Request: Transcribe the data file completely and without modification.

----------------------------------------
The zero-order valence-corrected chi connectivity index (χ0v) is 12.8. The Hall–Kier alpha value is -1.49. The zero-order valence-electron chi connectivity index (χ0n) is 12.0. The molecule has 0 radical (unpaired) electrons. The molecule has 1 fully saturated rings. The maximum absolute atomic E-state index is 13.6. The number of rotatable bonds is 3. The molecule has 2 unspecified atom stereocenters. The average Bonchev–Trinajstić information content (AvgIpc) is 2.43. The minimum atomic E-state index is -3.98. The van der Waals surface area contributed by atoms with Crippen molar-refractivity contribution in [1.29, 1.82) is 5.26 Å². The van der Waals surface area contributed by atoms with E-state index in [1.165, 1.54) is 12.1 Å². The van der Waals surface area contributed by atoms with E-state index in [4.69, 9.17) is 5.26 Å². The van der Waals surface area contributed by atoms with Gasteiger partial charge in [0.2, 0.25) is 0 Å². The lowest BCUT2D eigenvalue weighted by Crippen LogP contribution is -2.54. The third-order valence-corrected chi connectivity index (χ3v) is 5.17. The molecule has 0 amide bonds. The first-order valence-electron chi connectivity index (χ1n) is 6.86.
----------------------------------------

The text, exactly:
The zero-order valence-corrected chi connectivity index (χ0v) is 12.8. The Hall–Kier alpha value is -1.49. The zero-order valence-electron chi connectivity index (χ0n) is 12.0. The molecule has 0 radical (unpaired) electrons. The molecule has 1 fully saturated rings. The maximum absolute atomic E-state index is 13.6. The number of rotatable bonds is 3. The molecule has 2 unspecified atom stereocenters. The average Bonchev–Trinajstić information content (AvgIpc) is 2.43. The minimum atomic E-state index is -3.98. The van der Waals surface area contributed by atoms with Crippen molar-refractivity contribution in [1.29, 1.82) is 5.26 Å². The van der Waals surface area contributed by atoms with E-state index in [1.165, 1.54) is 12.1 Å². The van der Waals surface area contributed by atoms with E-state index in [4.69, 9.17) is 5.26 Å². The van der Waals surface area contributed by atoms with Gasteiger partial charge in [0.2, 0.25) is 0 Å². The lowest BCUT2D eigenvalue weighted by Crippen LogP contribution is -2.54. The third-order valence-corrected chi connectivity index (χ3v) is 5.17. The molecule has 0 amide bonds. The first-order valence-electron chi connectivity index (χ1n) is 6.86.